Konstantin Kolesnichenko – Hypnotized! | Album Review

Konstantin Kolesnichenko –¬†Hypnotized!


self release

7 songs time-29:25

Who woulda thunk it?…An all instrumental harmonica-organ-guitar-drums-bass album from a bunch of guys from the Ukraine that encompasses jazz, jump blues, west coast blues and Bossa Nova, all handled masterfully. Konstantin leads the band, on this his fourth album. His skillful harmonica playing is ably assisted by Paul Seedorenko on guitar, Mikhall Lyshenko on organ, Dmitriy Lytvynenko on drums and percussion and Mikhall Tolstolutskii on bass on three tracks. Try saying those names three times real fast. They are names you would do well to remember as this CD is a pleasurable experience right from the first note. The only minor squabble would be the relatively short playing time of just under thirty minutes…But boy do they fit a whole lot of fine playing into that allotted time. Konstantin is the leader, but pretty much equal time is given to all three lead players.

A cover of Stan Conover’s “Bad Girl” is a slow cool jazz excursion with the harmonica playing delightfully reminiscent of Cuban harmonica virtuoso Carlos Del Junco, who now makes his home in Canada. This is particularly evident when harmonica and guitar play lines in tandem. Konstantin’s harmonica snakes and swerves with ease throughout this CD. Next up is a tribute to one of my favorite harmonica aces, the late great William Clarke, the aptly titled “Tribute To William Clarke”. Clarke’s hard-blowing west coast blues style is captured perfectly with all the necessary energy and finesse. They segue right into the nifty Bossa Nova of “Canto de Ossanha” a song written by Vinicius de Moraes and Baden Powell. There seems to be nothing these guys can’t handle expertly.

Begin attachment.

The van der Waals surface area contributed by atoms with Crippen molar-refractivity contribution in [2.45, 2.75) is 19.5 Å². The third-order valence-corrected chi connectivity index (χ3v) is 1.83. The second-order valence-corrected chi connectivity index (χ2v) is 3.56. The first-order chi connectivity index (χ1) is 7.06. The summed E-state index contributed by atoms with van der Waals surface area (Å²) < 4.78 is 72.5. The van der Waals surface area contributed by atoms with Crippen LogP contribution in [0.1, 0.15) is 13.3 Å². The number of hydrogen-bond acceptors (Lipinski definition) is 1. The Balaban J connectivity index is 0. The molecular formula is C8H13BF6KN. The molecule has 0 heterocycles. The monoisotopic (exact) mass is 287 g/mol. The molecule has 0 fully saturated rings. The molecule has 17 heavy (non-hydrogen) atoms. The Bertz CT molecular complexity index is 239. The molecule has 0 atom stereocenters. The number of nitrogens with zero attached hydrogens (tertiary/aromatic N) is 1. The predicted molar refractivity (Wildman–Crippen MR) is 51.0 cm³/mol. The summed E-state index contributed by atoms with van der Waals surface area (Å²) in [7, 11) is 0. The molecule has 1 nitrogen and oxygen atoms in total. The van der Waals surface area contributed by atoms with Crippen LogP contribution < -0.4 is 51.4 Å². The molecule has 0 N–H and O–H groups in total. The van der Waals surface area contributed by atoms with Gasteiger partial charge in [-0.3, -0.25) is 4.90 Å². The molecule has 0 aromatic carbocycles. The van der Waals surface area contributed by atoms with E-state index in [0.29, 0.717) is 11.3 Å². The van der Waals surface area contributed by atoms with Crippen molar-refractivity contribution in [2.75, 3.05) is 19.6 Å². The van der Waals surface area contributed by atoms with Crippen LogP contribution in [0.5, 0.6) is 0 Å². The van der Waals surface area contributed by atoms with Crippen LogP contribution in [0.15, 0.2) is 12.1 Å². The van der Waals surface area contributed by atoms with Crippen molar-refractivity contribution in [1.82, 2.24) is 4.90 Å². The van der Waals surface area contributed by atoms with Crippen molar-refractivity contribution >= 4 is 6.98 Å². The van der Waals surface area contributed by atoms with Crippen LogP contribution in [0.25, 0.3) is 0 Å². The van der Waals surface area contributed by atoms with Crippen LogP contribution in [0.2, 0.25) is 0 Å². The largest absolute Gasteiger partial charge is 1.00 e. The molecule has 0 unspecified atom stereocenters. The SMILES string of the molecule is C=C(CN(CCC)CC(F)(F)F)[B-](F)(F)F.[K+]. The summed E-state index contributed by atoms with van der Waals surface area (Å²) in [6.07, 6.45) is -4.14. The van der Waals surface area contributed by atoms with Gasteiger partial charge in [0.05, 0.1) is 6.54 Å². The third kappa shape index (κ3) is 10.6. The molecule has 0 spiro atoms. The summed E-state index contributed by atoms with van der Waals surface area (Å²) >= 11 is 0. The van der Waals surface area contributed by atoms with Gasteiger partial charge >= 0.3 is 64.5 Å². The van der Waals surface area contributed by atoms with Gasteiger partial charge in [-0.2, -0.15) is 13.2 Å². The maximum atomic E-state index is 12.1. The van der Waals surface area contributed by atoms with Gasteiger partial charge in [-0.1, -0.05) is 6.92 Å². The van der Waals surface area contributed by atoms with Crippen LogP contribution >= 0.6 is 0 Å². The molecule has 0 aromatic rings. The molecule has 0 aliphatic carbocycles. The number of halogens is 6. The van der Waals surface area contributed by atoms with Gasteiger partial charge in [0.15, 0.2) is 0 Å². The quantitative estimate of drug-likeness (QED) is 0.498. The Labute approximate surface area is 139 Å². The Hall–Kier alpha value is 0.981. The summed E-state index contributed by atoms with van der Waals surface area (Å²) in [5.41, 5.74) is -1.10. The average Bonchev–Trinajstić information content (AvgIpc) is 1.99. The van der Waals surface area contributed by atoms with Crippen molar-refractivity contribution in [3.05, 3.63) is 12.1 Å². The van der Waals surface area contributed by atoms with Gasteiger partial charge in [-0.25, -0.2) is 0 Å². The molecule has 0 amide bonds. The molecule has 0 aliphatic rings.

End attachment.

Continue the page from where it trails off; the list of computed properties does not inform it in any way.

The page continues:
They slip into a jazzy blues via “The Dog’s Tail”. Guitar and organ take their usual solos along with K.K. on harp. The organ playing owes much to the classic jazz players of the fifties and sixties. “East Breeze” is a way cool jazzy romp encompassing the usual tasty solos, including a well recorded brief drum solo. The guitar player shines on a great jazzy solo here as well. I repeat myself because the playing of all concerned is first rate all over this joyful disc. “Brother Jack, Bill And Gator” is a nod to Brother Jack McDuff, Bill Jennings and I don’t know who Gator is, but he has to be good. Fantastic organ energy on this one.

Things close out with the title track, one of four penned by Konstantin, a slow and soulful jazz burner. They make the originals sound like instant classics in their able hands.

You just can’t go wrong with this level of musicianship. A clear case of instruments in the hands of players who love and are well schooled in the music. You’ll never get tired the this musical journey. Jazz, blues, South American rhythms, it’s all here. If you are of a lover of music in general you are going to find much to like here.

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